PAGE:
When the film industry came to a crashing halt last year Hollywood execs had to rethink everything. Although streaming services had been releasing original movies for years, the film industry still relied on theaters. So, with the demand for theaters worse than ever, will miniseries take over?
They Did it to Themselves
Award contending films like “The Irishman” and “Marriage Story” saw theatrical releases before appearing on Netflix. This was due to the Academy’s anti-streaming rule, which was temporarily lifted for this upcoming Oscars. Although we shouldn’t base a film’s quality from the love it gets from the Academy. (See our list of 2021 Oscar snubs.) The Oscars are the biggest award ceremony in the entertainment industry. So their dismissal of streaming exclusives contributes to the myth that streaming exclusives are somehow lesser than theatrical releases. Additionally, Martin Scorsese’s New York Times article from 2019 states:
I don’t know a single filmmaker who doesn’t want to design films for the big screen, to be projected before audiences in theaters.
The Miniseries Take Over
The film industry has played themselves. For nearly a decade they’ve been attempting to delegitimize streaming platforms until now, when they rely on them to avoid bankruptcy. However, miniseries have always embraced streaming. Even HBO, a cable company known for many incredible miniseries, launched HBO GO (now HBO Max) over 11 years ago.
Now many filmmakers are choosing to tell their stories as miniseries instead of as movies. The Jamie Foxx lead Mike Tyson biopic recently announced it will be shopped as a miniseries. The project was previously in the works for over five years as a film. With Antoine Fuqua (“Training Day”) attached to direct, the miniseries will now go to the highest bidder. Whether it be a streaming service or cable network.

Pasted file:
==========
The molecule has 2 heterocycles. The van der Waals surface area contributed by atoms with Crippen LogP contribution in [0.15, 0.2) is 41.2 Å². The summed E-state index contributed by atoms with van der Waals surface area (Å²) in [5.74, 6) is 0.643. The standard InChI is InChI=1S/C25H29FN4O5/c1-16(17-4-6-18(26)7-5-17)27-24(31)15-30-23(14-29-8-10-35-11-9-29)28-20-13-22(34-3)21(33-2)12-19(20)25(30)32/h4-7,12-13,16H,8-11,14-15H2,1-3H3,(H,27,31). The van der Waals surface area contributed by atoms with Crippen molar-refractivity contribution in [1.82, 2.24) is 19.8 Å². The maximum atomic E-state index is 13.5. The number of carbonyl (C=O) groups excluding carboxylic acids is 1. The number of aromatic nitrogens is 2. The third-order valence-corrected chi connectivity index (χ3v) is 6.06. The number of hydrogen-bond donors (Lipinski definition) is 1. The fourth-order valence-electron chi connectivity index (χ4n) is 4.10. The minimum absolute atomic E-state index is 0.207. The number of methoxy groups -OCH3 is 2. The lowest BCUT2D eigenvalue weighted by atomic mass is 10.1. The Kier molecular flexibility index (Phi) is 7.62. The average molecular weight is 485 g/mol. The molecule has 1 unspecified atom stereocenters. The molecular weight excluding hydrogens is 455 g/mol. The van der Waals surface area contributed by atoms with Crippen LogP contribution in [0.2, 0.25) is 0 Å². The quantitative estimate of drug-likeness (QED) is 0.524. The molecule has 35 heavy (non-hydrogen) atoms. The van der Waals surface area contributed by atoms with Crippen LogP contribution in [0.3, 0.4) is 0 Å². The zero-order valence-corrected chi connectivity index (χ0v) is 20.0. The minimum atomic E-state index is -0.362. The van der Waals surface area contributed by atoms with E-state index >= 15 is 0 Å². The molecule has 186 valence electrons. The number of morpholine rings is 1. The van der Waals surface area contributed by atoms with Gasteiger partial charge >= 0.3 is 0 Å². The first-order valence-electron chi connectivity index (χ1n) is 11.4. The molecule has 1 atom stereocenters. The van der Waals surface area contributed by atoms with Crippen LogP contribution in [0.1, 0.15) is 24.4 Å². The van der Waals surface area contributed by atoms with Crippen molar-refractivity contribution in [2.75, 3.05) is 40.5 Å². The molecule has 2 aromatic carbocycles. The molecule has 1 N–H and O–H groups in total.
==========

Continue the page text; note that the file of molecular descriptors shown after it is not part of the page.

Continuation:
Similarly, no one got more love at the Golden Globes than Anya Taylor-Joy. The actress won Best Actress in a Limited Series for her leading role in “The Queen’s Gambit.” Not only was the series the most watched miniseries in Netflix history, it also sparked massive amounts of interest in chess.
Filmmakers tried to bring “The Queen’s Gambit” to the big screen for nearly 40 years. However, when no film companies wanted to produce the project, it found a home as a miniseries on Netflix.
What Should the Film Industry Do?
The pandemic has changed the film industry forever. Even as theaters begin to reopen, it will be a long time before things get close to how they were before 2020. “Avengers: Endgame” will likely be the last film to gross over $2.5 billion for the foreseeable future.
This film industry must commit to streaming. I’m not calling for the death of theaters but by treating streaming exclusives and theatrical releases as equals, the film industry will flourish. Consumers are already used to high quality miniseries that appear on streaming services. Once the Academy fully lifts its anti-streaming rule, streaming exclusives will finally be destigmatized. Only then will the film industry be able to combat the increasing popularity of miniseries that are so easily accessible in this post-pandemic world.